Ten Reasons for Not Naming Your Cat Calculus

Ten Reasons for Not Naming Your Cat Calculus

by Jerry Farlow


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Ten Reasons for Not Naming Your Cat Calculus by Jerry Farlow

Ten Reasons for Not Naming Your Cat Calculus consists of several short humorous essays, musings and dissertations related to mathematics, math education and math philosophy by a popular newspaper columnist and math textbook writer.

Product Details

ISBN-13: 9781540764195
Publisher: CreateSpace Publishing
Publication date: 11/30/2016
Pages: 202
Product dimensions: 5.98(w) x 9.02(h) x 0.46(d)

About the Author

My publisher told me that this was the place in the book where I should include all the pretentious crap about myself that I could muster. He said just don't end a sentence with a preposition (or proposition) or mix up you're and your, but other than that include everything I could think of.

My writing career began on a dark and stormy night when my famed travelwriter wife suggested our funds were trending low, that I might do my part by writing a best-selling [cough] math book.

I said that might be a good idea since my experience in the writing field was established long ago when I spilled a bottle of writing ink on the dress of my first-grade teacher, Miss. Altman, an innocent accident for which she had no quarter. After that came college and my English professor, Mr. Kerrigan, who gave me a D in Eng Comp 101 for my refusal to follow all those fuddy-duddy old rules about composition and English usage.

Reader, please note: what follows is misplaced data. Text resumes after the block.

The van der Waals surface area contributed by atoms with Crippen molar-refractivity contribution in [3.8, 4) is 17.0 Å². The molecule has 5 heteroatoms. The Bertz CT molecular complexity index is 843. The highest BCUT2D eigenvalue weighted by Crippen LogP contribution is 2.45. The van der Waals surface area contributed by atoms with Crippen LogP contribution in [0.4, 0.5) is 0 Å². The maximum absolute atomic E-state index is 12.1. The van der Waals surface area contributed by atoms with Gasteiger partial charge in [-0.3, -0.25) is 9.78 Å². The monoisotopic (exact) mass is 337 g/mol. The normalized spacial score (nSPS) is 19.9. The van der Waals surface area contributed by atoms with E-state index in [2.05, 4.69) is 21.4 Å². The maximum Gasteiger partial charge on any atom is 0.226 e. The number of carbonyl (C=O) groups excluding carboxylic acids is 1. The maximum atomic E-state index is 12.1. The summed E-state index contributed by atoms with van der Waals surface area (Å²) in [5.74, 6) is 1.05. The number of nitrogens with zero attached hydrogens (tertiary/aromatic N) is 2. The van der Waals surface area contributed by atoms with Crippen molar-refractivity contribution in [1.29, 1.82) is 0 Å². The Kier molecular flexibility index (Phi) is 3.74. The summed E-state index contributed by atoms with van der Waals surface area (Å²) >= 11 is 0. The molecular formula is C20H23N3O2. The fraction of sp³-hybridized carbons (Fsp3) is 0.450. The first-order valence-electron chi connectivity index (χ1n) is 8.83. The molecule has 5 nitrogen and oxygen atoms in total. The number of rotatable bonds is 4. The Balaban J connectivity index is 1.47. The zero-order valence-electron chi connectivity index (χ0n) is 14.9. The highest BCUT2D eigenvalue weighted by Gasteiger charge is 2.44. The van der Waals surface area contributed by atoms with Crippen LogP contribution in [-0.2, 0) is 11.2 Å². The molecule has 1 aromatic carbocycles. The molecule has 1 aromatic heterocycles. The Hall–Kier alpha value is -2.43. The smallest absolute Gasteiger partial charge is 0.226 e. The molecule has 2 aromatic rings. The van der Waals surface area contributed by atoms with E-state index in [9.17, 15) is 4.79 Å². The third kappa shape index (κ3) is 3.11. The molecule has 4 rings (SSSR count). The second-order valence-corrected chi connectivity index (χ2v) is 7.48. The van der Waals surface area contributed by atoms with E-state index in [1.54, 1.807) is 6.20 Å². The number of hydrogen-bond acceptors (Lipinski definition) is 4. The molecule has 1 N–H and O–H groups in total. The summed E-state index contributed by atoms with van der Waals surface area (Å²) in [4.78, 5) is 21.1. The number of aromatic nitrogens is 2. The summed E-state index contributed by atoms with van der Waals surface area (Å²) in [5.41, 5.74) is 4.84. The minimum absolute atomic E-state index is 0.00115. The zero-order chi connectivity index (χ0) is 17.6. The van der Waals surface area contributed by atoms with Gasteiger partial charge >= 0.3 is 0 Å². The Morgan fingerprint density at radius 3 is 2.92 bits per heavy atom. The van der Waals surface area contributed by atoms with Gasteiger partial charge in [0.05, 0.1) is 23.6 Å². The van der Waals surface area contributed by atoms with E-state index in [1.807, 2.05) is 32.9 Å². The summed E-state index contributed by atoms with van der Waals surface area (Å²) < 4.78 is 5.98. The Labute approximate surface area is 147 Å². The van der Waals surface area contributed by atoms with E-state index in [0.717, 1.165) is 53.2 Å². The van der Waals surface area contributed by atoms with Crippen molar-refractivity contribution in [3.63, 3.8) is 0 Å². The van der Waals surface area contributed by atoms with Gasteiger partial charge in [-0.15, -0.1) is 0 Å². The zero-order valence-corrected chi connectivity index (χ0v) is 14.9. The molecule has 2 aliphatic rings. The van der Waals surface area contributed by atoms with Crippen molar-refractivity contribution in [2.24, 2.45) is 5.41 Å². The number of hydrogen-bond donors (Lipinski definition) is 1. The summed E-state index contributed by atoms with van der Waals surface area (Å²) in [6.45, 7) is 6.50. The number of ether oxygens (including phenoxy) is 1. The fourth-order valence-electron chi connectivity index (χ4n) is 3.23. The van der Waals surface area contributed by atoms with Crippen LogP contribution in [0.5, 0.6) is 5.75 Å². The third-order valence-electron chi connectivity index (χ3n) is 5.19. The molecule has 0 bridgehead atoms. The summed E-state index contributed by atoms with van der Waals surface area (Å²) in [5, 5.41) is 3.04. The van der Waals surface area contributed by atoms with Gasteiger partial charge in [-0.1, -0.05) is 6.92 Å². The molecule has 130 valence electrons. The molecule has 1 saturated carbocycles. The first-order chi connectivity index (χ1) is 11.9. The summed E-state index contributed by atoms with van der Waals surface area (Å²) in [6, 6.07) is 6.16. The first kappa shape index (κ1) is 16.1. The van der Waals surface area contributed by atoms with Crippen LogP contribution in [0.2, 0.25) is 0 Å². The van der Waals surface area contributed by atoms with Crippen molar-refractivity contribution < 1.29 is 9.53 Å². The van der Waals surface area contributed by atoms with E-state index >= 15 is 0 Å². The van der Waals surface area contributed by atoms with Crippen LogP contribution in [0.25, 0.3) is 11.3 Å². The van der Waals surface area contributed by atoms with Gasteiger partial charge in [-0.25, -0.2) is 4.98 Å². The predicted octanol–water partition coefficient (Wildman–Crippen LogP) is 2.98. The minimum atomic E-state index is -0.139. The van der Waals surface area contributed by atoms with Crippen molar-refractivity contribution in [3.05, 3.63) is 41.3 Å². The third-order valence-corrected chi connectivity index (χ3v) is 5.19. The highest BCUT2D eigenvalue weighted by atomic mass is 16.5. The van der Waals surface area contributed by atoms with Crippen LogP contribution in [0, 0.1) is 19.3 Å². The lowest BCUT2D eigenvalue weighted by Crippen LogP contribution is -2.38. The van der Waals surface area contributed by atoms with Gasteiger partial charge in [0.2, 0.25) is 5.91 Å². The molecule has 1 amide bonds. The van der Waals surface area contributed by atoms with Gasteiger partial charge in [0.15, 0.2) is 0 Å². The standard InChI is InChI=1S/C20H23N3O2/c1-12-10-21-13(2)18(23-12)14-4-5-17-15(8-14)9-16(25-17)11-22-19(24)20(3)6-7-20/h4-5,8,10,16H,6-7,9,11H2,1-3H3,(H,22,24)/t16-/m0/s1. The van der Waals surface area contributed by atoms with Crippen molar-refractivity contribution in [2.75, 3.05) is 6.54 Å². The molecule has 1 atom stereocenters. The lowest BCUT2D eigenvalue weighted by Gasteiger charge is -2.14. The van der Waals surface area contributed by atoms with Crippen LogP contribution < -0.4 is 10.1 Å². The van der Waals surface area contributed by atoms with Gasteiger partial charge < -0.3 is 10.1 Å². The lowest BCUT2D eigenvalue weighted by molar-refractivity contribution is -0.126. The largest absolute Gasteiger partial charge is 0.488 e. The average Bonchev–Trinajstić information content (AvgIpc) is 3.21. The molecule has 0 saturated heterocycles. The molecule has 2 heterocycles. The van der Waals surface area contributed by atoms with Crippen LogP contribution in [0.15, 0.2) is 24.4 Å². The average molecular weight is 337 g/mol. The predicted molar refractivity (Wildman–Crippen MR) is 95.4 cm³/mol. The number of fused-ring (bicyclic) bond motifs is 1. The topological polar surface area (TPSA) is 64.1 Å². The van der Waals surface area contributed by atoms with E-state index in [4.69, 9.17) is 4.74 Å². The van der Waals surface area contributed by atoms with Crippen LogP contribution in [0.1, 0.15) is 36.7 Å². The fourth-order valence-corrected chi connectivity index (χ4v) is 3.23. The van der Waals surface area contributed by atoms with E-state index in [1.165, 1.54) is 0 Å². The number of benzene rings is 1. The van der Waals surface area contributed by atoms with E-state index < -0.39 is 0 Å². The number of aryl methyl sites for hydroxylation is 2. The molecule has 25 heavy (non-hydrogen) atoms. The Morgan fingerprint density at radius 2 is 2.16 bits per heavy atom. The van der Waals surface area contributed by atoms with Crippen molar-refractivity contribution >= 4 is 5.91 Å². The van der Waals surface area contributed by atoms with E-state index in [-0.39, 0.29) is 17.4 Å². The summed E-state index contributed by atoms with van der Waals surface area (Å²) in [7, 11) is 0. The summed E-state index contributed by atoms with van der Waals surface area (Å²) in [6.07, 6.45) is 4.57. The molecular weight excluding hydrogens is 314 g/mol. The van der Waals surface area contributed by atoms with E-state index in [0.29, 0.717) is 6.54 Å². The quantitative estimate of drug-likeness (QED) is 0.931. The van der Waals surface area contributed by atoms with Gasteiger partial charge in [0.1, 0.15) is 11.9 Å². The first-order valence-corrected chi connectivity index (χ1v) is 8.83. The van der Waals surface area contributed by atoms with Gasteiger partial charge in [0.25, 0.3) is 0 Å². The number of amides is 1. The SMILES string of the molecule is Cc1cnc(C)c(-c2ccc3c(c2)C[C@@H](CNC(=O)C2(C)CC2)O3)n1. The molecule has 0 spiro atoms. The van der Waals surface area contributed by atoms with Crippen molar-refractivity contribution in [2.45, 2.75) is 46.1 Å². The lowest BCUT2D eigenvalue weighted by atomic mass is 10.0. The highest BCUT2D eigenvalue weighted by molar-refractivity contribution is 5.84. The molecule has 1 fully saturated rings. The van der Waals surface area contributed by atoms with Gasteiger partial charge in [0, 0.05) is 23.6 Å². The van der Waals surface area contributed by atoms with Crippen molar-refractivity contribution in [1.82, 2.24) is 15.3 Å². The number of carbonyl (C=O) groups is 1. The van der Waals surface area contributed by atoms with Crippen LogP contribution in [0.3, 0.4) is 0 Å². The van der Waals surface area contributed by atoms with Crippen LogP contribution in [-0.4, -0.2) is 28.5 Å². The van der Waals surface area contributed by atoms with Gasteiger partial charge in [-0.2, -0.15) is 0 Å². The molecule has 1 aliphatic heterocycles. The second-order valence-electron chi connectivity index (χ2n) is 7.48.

But things turned around for me after I became a college professor and began accumulating desk drawers of pedagogical tailings. In my attempt to pass on learned words of wisdom to future generations, I spent weekends rummaging through pages of old notes and lesson plans, summarizing their contents in 1,000-word essays. I was ill at ease over the less-than-Harvard-level of scholarship of my writings, and so I published them anonymously in various less-than-Harvard-level publications under the name Nats Wolraf, the mirror image of my first and last names, Stan Farlow. Although Nat's career as a purveyor of mathematical nuances never reached the stratosphere like those of fellow Mainer, Stephen King, they did provide motivation for Nats to carry on. Once I got infected with that time-honored habit, I reached out to the textbook field, where no doubt, at this very moment there are legions of students poking about in one of my seminal texts on calculus, finite math and partial differential equations, no doubt using my name in vain. Did they actually think the answers to the problems came with the book?

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